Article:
Saturday, 10 January 2015

MACH PATURI [SPICY FISH FILLETS WRAPPED IN BANANA LEAVES]



Fish Paturi is fillets of fish wrapped in banana leaves and slow cooked. Very popular among the Bengalis, it is considered a delicacy. Why only fillets of fish, we do it with our very own Hilsa also. Besides Hilsa its done with Bhetki / Barramundi / Asian Seabass. Infact, it can be done with any white fish fillets. Fillets of fish marinated with mustard paste and shredded coconut along with a generous amount of green chillies should sound mouthwatering to fish lovers. Amount of green chillies can always be adjusted as per your tastebud. Its a bit elaborate process but we all know any good thing need patience and effort to achieve. It is not in our everyday menu, but cooked on weekends or when guests come. So time should not be an issue.

   Sunday morning wake up late...have a relaxed cup of tea with your family and start with the preparation. The first thing you need for this recipe is banana leaves. The first day I saw banana leaves in the local super market my reaction was as if I discovered a gold mine. The idea of preparing paturi instantly hit my mind. Alternatively you can also use bottle gourd or pumpkin leaf.

   Today is my father's birthday. Thousands of miles apart I cannot do much except for calling him and wish and praying to God for his long life. Being a saturday, thought of cooking something he loved eating. He loves all kinds of fresh water fish and far more flexible about experimental cooking than an average Bengali of his age. A very happy go lucky type of person, he had never been fussy about food. I remember my grandmother  cooking delicate fish recipes for him whenever we visited our grandparent's home. His own mother staying far from him always, he used to say I am his mother.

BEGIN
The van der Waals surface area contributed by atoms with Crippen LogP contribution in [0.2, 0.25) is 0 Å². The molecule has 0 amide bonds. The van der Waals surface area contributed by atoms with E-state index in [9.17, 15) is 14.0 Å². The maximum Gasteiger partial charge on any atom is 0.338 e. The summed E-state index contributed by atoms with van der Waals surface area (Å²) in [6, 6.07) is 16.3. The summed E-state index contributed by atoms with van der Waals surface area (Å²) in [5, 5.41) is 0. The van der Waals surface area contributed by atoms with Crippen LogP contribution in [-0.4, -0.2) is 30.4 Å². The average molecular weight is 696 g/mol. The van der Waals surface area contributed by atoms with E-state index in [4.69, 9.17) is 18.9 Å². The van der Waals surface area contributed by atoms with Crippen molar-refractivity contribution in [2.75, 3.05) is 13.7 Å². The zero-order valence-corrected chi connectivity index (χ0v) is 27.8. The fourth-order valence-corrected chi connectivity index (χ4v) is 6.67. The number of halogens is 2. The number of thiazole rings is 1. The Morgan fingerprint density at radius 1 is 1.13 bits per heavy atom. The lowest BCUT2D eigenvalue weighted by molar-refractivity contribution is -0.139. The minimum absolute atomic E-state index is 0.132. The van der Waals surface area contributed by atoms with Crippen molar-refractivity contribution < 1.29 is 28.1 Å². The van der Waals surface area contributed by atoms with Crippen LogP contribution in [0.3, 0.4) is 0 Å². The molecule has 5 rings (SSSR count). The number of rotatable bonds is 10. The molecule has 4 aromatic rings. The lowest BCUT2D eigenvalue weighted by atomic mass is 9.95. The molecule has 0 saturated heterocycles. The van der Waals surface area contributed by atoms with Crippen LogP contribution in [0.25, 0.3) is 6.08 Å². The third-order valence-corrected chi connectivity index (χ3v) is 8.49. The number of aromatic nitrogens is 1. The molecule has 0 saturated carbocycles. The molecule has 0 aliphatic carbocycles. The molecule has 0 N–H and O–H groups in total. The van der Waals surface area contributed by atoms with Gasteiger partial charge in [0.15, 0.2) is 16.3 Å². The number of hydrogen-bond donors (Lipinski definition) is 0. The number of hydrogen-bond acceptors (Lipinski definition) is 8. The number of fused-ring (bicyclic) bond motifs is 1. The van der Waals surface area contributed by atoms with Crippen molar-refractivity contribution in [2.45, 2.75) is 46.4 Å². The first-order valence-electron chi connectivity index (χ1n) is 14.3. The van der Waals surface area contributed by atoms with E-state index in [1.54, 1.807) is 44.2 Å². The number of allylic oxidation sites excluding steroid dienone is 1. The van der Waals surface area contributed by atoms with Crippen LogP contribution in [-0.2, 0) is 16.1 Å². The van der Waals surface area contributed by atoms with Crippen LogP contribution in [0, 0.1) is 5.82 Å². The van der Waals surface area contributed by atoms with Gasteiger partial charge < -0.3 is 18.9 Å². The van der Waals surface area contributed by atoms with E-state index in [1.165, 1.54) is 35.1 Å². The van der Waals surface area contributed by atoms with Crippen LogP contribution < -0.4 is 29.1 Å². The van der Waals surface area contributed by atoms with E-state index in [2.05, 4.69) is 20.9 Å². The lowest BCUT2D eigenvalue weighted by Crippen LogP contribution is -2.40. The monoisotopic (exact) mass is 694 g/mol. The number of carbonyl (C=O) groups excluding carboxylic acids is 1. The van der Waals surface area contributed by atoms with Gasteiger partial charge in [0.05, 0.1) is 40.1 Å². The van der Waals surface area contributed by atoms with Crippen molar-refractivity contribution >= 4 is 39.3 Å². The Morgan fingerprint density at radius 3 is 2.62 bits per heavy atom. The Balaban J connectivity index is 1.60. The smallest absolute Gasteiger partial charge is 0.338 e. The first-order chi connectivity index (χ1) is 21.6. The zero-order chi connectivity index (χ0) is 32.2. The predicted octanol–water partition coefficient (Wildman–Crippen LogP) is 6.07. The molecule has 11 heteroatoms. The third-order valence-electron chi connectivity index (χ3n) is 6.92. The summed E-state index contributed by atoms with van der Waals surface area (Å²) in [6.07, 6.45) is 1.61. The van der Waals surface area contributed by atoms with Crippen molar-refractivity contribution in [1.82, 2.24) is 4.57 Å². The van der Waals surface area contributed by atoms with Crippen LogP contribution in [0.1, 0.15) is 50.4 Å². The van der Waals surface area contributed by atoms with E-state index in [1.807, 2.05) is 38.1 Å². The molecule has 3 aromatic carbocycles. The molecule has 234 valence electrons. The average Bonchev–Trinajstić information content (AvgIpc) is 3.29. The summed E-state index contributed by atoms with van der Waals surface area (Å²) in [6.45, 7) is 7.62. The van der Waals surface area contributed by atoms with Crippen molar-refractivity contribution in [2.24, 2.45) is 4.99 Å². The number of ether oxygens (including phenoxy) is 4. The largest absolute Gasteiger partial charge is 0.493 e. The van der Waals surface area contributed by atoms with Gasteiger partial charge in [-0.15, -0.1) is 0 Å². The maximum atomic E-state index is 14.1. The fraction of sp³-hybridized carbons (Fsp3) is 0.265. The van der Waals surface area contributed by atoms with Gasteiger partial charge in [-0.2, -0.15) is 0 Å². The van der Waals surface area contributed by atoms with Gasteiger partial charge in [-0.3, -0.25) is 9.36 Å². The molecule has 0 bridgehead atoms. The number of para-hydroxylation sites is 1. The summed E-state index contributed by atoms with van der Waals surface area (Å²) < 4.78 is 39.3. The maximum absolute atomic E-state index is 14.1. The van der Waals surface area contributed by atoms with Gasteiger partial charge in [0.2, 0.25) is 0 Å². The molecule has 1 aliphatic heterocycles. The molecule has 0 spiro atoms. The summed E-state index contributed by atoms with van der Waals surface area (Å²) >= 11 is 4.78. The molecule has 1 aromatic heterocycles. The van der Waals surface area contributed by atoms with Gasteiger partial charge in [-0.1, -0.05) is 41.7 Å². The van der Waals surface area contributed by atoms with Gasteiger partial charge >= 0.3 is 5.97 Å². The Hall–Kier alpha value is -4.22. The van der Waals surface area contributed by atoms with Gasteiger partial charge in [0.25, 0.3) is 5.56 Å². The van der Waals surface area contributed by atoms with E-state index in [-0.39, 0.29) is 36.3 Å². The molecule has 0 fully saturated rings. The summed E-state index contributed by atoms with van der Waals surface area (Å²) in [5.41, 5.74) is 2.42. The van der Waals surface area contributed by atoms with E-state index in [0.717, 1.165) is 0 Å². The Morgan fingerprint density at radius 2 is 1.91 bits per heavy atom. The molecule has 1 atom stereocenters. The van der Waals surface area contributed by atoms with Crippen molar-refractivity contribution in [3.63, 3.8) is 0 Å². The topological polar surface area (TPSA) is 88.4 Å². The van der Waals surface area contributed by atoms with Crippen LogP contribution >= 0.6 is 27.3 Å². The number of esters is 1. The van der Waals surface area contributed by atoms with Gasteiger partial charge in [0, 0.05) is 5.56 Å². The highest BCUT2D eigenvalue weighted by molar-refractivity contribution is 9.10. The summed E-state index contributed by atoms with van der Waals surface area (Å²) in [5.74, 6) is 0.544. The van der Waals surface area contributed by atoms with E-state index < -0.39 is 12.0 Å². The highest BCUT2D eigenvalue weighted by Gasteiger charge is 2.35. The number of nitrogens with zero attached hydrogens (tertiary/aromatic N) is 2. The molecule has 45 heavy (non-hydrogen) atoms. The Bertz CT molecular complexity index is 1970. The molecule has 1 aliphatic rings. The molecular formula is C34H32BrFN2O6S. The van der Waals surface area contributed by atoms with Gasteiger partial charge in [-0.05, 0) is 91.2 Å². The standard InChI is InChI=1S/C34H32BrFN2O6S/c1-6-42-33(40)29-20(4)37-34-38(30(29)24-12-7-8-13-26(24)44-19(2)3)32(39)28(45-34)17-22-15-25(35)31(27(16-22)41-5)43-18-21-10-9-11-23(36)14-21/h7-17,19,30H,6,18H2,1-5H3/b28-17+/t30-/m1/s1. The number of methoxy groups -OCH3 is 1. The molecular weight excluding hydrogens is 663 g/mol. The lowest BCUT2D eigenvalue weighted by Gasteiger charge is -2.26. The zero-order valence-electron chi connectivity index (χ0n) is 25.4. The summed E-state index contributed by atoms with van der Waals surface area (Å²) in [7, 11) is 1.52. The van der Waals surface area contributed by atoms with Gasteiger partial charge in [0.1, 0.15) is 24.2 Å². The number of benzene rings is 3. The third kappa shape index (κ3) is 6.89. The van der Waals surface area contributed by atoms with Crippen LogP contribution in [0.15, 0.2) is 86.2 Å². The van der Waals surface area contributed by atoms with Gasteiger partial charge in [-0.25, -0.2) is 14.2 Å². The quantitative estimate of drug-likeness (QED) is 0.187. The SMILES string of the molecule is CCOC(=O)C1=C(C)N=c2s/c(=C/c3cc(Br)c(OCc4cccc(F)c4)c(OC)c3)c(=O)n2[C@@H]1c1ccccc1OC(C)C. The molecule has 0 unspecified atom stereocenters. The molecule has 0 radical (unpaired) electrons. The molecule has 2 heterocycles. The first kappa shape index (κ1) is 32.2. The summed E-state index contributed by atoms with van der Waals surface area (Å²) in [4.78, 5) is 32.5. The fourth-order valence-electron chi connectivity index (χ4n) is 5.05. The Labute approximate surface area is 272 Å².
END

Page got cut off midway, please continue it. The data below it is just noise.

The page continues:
I cannot parcel him his favourites but can always celebrate his birthday with his two favourite men....my senior and junior. As for him...I have an extremely adorable brother and sis-in-law to celebrate their way. So I am at peace when it concerns my parents and take proper care of my men.
For paturi you need very less spices....Bengal's patented mustard and green chilli paste, shredded coconut, mustard oil. The wrapping part is only time consuming. I think you will do it happily while you visualise soft, juicy pieces of fish smeared with spices on a bed of piping hot rice....ready on your table.

INGREDIENTS :
Any White Fish Fillets : 500 gm
Black Mustard Seeds : 4 tbsp
Green Chillies : 6[adjust as per your taste]
Shredded Coconut : 1 small cup
Salt : As required
Turmeric Powder : 1tsp
Mustard Oil : 4 tbsp
Banana Leaves[for wrapping] : As required cut into shapes and sizes to wrap the fish fillets well

PROCEDURE :
Wash and cut the fish fillets into medium pieces. Wash the mustard seeds through a strainer. Blend together mustard seeds, green chillies, little salt and water as required to form a paste. Marinate the fish fillets with this paste adding the shredded coconut and turmeric powder. Add salt as required. Drizzle mustard oil over the marinated fish and mix well. See the picture below.




Clean and cut the banana leaves into sizes required to wrap the fish pieces nicely. See the above picture to have an idea of how should be the shape and size of the banana leaves. Yuppie you get fresh banana leaves in Singapore....just as in at my own place. Now wrap each fish fillets properly and tighten the loose ends with tooth picks. Authentically its done with cotton threads. See the picture below.



Now take a frying pan. Pour few drops of oil on it and spread well. Switch on the gas at medium flame. Put the frying pan on the gas. Once warm, arrange the wrapped fish pieces over the greased frying pan. Put the flame at low. See the picture below.



Cook one side for about 15 minutes at low flame. Then turn over and cook for another 15 minutes. The colour of the green leaves will turn brown slowly. This means they are done. See  the picture below.



Unwrap and Enjoy with piping hot steamed rice !! It never goes well with any kind of fried rice or flat breads.

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